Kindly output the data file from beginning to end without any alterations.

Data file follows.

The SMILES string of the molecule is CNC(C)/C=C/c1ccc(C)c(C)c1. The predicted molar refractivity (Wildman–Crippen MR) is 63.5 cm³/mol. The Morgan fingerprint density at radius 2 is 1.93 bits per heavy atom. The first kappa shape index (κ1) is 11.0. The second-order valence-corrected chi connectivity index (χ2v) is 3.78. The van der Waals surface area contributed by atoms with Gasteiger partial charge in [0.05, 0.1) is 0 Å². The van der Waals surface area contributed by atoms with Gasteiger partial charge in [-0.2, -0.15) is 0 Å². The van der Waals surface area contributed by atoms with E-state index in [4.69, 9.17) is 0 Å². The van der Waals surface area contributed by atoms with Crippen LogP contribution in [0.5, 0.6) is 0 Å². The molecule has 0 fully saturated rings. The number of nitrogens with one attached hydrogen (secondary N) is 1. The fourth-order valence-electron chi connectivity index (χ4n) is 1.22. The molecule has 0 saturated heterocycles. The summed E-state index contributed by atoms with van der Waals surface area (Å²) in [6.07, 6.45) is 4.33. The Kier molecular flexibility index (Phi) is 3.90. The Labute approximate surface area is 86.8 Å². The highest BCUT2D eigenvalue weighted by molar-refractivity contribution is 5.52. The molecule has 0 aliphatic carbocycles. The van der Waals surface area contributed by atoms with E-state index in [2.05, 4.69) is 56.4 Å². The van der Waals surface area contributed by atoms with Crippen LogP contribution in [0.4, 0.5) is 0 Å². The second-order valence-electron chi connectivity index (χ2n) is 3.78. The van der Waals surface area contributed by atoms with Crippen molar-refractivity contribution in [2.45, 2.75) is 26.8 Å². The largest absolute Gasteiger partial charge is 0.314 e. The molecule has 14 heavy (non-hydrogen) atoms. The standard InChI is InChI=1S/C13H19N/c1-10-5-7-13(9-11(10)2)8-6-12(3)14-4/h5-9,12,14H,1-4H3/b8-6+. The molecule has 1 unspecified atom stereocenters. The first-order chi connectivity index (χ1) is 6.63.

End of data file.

The SMILES string of the molecule is CNC(C)/C=C/c1ccc(C)c(C)c1. The predicted molar refractivity (Wildman–Crippen MR) is 63.5 cm³/mol. The Morgan fingerprint density at radius 2 is 1.93 bits per heavy atom. The first kappa shape index (κ1) is 11.0. The second-order valence-corrected chi connectivity index (χ2v) is 3.78. The van der Waals surface area contributed by atoms with Gasteiger partial charge in [0.05, 0.1) is 0 Å². The van der Waals surface area contributed by atoms with Gasteiger partial charge in [-0.2, -0.15) is 0 Å². The van der Waals surface area contributed by atoms with E-state index in [4.69, 9.17) is 0 Å². The van der Waals surface area contributed by atoms with Crippen LogP contribution in [0.5, 0.6) is 0 Å². The molecule has 0 fully saturated rings. The number of nitrogens with one attached hydrogen (secondary N) is 1. The fourth-order valence-electron chi connectivity index (χ4n) is 1.22. The molecule has 0 saturated heterocycles. The summed E-state index contributed by atoms with van der Waals surface area (Å²) in [6.07, 6.45) is 4.33. The Kier molecular flexibility index (Phi) is 3.90. The Labute approximate surface area is 86.8 Å². The highest BCUT2D eigenvalue weighted by molar-refractivity contribution is 5.52. The molecule has 0 aliphatic carbocycles. The van der Waals surface area contributed by atoms with E-state index in [2.05, 4.69) is 56.4 Å². The van der Waals surface area contributed by atoms with Crippen LogP contribution in [0.4, 0.5) is 0 Å². The second-order valence-electron chi connectivity index (χ2n) is 3.78. The van der Waals surface area contributed by atoms with Crippen molar-refractivity contribution in [2.45, 2.75) is 26.8 Å². The largest absolute Gasteiger partial charge is 0.314 e. The molecule has 14 heavy (non-hydrogen) atoms. The standard InChI is InChI=1S/C13H19N/c1-10-5-7-13(9-11(10)2)8-6-12(3)14-4/h5-9,12,14H,1-4H3/b8-6+. The molecule has 1 unspecified atom stereocenters. The first-order chi connectivity index (χ1) is 6.63.